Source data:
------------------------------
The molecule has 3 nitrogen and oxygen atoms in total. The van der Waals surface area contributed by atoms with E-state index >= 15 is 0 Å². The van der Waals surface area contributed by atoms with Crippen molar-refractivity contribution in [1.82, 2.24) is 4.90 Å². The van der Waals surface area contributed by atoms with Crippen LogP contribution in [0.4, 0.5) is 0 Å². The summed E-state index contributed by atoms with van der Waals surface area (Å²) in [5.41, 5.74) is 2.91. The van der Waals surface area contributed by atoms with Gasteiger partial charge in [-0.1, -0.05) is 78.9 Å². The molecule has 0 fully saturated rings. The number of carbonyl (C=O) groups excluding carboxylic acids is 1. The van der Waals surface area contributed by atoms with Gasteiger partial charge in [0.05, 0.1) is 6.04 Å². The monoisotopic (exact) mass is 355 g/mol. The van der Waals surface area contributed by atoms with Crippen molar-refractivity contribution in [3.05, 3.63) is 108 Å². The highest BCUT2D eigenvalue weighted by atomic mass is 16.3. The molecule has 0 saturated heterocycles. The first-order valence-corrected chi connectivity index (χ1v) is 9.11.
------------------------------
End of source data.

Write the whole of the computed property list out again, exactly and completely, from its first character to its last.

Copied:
The molecule has 3 nitrogen and oxygen atoms in total. The van der Waals surface area contributed by atoms with E-state index >= 15 is 0 Å². The van der Waals surface area contributed by atoms with Crippen molar-refractivity contribution in [1.82, 2.24) is 4.90 Å². The van der Waals surface area contributed by atoms with Crippen LogP contribution in [0.4, 0.5) is 0 Å². The summed E-state index contributed by atoms with van der Waals surface area (Å²) in [5.41, 5.74) is 2.91. The van der Waals surface area contributed by atoms with Gasteiger partial charge in [-0.1, -0.05) is 78.9 Å². The molecule has 0 fully saturated rings. The number of carbonyl (C=O) groups excluding carboxylic acids is 1. The van der Waals surface area contributed by atoms with Gasteiger partial charge in [0.05, 0.1) is 6.04 Å². The monoisotopic (exact) mass is 355 g/mol. The van der Waals surface area contributed by atoms with Crippen molar-refractivity contribution in [3.05, 3.63) is 108 Å². The highest BCUT2D eigenvalue weighted by atomic mass is 16.3. The molecule has 0 saturated heterocycles. The first-order valence-corrected chi connectivity index (χ1v) is 9.11.